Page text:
BRUSSELS — European Union countries are getting ready to adopt a common traffic light system to coordinate traveling across the 27-nation bloc, but a return to a full freedom of movement in the midst of the COVID-19 pandemic remains far from reach.
In addition to causing the deaths of at least 151,000 EU citizens and plunging the EU’s economy into recession, the coronavirus has also landed a blow to a cherished cornerstone of EU citizenship, the free movement of people.
When the virus struck in March, several EU countries decided to close their borders to non-citizens without talking to their neighbors, creating huge traffic jams and slowing down the delivery of much-needed medical equipment.
The cacophony, which also played havoc with millions of tourists caught off guard by the virus, prompted the EU’s executive arm to push for a more unified approach. The EU commission last month came up with proposals that have been discussed and amended before their scheduled approval by EU nations on Tuesday.
“We hope it’s a big step in addressing unilateral disruptions,” a EU commission official said today, speaking on condition of anonymity as per the commission’s policy.
The key measure agreed upon is a common map of infections that will be drawn up by the European Centre for Disease Prevention and Control. It will sort European regions into green, orange and red zones according to the severity of coronavirus outbreaks, taking into account new confirmed cases per 100,000 people and the percentage of positive tests.
Still, the harmonization stops short of providing common practical rules for the EU’s orange and red zones. Travelers from green areas won’t face limits on their journeys, but national governments will continue to set their own restrictions such as quarantines or mandatory testing upon arrival for people coming from orange or red zones.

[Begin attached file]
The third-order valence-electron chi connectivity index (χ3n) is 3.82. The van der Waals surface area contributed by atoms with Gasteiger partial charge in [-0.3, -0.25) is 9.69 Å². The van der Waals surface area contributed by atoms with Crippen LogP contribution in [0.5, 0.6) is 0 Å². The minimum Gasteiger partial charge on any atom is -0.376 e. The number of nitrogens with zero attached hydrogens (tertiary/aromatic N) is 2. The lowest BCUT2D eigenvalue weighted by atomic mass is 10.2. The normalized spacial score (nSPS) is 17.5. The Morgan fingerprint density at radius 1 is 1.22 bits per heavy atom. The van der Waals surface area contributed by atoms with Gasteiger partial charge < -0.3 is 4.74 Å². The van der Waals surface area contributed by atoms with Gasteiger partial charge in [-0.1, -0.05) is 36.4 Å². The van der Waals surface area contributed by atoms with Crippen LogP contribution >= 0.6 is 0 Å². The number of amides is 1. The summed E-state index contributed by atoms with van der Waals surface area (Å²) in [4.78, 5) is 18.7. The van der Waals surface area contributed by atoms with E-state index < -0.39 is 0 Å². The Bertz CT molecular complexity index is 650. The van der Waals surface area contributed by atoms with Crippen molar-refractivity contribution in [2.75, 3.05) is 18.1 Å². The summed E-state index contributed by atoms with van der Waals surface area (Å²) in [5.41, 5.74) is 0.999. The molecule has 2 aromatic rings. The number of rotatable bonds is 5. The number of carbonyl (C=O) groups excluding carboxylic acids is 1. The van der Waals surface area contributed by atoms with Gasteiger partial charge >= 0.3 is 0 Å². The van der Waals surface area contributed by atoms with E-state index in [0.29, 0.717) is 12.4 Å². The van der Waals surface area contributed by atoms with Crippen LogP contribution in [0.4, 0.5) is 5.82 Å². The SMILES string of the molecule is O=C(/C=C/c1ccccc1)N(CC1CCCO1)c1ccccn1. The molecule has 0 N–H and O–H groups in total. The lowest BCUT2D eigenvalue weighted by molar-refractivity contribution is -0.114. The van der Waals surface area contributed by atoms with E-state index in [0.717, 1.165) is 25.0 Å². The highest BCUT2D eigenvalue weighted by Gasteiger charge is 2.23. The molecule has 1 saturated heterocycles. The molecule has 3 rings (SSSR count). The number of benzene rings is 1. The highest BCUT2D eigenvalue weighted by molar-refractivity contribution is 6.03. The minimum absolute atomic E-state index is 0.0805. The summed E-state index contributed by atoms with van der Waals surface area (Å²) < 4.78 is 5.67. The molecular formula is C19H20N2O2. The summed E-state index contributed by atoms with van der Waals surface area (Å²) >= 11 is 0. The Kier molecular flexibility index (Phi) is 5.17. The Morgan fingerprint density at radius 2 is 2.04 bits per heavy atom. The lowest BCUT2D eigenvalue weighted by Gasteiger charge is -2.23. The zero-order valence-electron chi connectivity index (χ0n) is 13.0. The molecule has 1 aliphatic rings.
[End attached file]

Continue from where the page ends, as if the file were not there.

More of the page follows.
The commission recommended mandatory testing only for travelers from the most dangerous zones but can’t impose such a measure because health and border issues remain the prerogative of national governments.
One diplomat said the goal was to create a way for EU states not to close their borders to one another.
EU countries have yet to find common practices for the length of self-isolation periods following an exposure to the virus, but they agreed to mutually recognize test results in all member states. They will also to develop a harmonised passenger locator form for all means of transport including trains and planes.
According to the commission, a list of essential travelers allowed to move freely across the bloc will also be devised during Tuesday’s meeting, and cross-borders workers should be unaffected by the restrictions.